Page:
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Corsica, the Most Mountainous Mediterranean Island

42.0N 9.1E

June 18th, 2012 Category: Mountains

Corsica and Sardinia - January 6th, 2012

This orthorectified wide-swath ASAR image shows the ridges of mountains on the French island of Corsica. Formed through volcanic explosions, it is the most mountainous island in the Mediterranean. Mountains comprise two-thirds of the island, forming a single chain. Monte Cinto is the highest peak at 2,706 metres (8,878 ft) and it has 20 other summits of more than 2,000 metres (6,600 ft). Visible to the south is the Italian island of Sardinia, from which it is separated by the Strait of Bonifacio.

Gulf of Asinara and Strait of Bonifacio by Sardinia and Corsica – May 27th, 2011

40.1N 9.0E

May 27th, 2011 Category: Image of the day

Italy - May 18th, 2011

The Strait of Bonifacio separates the French island of Corsica (above) and the Italian island of Sardinia (below). It is about 7 miles (11 km) wide and also divides the Tyrrhenian Sea (right) from the western Mediterranean Sea (left).

West of the straight is the Gulf of Asinara, a large bay between Asinara Island (on the western extreme of the gulf), Cape Falcone and the town of Castelsardo, in northern Sardinia, Italy.

Islands of Corsica and Elba in the Mediterranean

42.0N 9.0E

May 18th, 2010 Category: Mountains

Corsica - April 28th, 2010

Corsica - April 28th, 2010

Corsica, one of the 26 régions of France, is the fourth largest island in the Mediterranean; it has an area of 3,352 sq mi (8,681 sq km). It is located west of Italy, southeast of the French mainland, and north of the island of Sardinia.

Also visible in the upper right corner is Elba Island, off the west coast of Italy, in the Tyrrhenian Sea. Elba, which belongs to Italy, has an area of 86 square miles (223 square km) and is the largest island of the Tuscan Archipelago. Its coast is precipitous and its interior mountainous, rising to Mount Capanne (3,343 feet [1,019 m]).

Ecological Zones of Corsica, France

42.0N 9.0E

January 18th, 2010 Category: Snapshots

Corsica, France - January 3rd, 2010

Corsica, France - January 3rd, 2010

The island of Corsica, belonging to France, is divided into three major ecological zones by altitude. Below 2,000 feet (610 m) is the coastal zone, which features a Mediterranean climate, with hot, dry summers and mild, rainy winters. The natural vegetation is Mediterranean forests, woodlands, and shrubs. Much of the coastal lowlands have been cleared for agriculture, grazing and logging, which have reduced the forests considerably.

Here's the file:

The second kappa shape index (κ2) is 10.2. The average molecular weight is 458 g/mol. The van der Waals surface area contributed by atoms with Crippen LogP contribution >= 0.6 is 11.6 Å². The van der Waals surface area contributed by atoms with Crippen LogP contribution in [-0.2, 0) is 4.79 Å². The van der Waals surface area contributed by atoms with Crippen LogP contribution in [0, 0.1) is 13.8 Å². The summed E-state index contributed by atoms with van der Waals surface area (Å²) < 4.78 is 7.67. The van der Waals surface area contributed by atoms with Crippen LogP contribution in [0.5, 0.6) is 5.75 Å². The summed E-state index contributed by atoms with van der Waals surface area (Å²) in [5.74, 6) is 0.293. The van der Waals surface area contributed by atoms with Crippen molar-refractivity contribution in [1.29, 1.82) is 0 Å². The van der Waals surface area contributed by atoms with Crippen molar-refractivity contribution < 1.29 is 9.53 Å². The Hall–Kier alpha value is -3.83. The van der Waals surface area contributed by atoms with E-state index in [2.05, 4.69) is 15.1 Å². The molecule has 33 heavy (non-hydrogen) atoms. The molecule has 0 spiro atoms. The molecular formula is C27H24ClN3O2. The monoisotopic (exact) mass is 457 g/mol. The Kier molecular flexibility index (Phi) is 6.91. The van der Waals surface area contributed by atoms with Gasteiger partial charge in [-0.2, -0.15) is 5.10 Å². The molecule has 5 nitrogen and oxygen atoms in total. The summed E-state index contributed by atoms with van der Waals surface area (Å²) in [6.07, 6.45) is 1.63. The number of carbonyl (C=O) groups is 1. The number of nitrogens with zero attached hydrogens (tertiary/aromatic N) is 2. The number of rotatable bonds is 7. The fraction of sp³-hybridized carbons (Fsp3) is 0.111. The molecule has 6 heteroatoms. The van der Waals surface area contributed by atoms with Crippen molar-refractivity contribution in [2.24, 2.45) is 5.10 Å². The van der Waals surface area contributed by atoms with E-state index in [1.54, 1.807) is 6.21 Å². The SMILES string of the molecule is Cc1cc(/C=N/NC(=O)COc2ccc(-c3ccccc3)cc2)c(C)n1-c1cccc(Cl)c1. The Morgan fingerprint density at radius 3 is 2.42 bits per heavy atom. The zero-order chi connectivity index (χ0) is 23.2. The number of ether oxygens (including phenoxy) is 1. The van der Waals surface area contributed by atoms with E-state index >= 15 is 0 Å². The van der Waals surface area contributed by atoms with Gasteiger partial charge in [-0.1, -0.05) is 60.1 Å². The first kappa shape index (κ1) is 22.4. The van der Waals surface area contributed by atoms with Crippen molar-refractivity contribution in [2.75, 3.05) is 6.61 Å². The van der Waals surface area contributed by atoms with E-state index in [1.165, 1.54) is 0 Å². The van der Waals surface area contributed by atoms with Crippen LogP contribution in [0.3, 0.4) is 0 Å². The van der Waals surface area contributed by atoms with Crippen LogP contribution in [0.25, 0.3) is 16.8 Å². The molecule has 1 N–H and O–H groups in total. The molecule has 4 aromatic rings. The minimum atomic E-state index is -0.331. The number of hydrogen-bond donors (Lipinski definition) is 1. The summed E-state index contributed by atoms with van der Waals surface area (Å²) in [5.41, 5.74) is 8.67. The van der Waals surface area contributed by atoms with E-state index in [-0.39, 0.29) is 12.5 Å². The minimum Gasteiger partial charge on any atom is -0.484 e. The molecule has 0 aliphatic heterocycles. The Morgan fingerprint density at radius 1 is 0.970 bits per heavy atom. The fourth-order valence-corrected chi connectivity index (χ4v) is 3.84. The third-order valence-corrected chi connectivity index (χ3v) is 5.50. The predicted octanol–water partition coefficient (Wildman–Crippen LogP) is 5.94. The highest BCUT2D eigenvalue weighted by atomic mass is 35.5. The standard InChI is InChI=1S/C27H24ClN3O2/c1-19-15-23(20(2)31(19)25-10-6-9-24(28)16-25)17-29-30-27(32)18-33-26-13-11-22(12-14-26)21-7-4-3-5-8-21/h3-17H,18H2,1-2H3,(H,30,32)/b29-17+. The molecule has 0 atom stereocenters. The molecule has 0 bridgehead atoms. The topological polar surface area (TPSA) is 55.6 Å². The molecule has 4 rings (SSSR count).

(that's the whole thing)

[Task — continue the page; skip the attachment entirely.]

From 2,000 to 6,000 feet (610 to 1,800 m) is a temperate montane zone. The mountains are cooler and wetter, and home to the Corsican montane broadleaf and mixed forests ecoregion, which supports diverse forests of oak, pine, and broadleaf deciduous trees, with vegetation more typical of northern Europe. The population lives predominantly below 3,000 feet (910 m).

From 6,000 to 9,000 feet (1,800 to 2,700 m) is a high alpine zone. Vegetation is sparse, and this zone is uninhabited. In spite of the southern location, the highest elevations are snow-capped with small glaciers, as can be observed by the white-capped peaks here.

Mountains of Sardinia and Corsica – December 23rd, 2009

41.2N 9.2E

December 23rd, 2009 Category: Image of the day

Sardinia and Corsica - November 17th, 2009

Sardinia and Corsica - November 17th, 2009

The islands of  Sardinia (below), belonging to Italy, and Corsica (above), belonging to France, are separated by the Strait of Bonifacio. It is about 7 miles (11 km) wide and divides the Tyrrhenian Sea from the western Mediterranean Sea. The strait is notorious for its weather, currents, shoals, and other obstacles.

Mountains comprise two-thirds of Corsica, forming a single chain, some of which is capped with snow in this image. Monte Cinto is the highest peak at 2,706 metres (8,880 ft), and 20 other summits reach higher than 2,000 metres (6,600 ft).

The coasts of Sardinia (1,849 km long) are generally high and rocky, with ample and deep bays and inlets surrounded by smaller isles. The center of the island is occupied by the Gennargentu, a large mountain massif whose highest peaks are Punta La Marmora (1,834 m), Monte Limbara (1,362 m) and Mount Rasu (1,259 m).

The island’s massifs and plateaus are separated by large alluvial valleys and flatlands; the main plains are the Campidano, located in the southwest between Oristano and Cagliari, and the Nurra, in the northwest.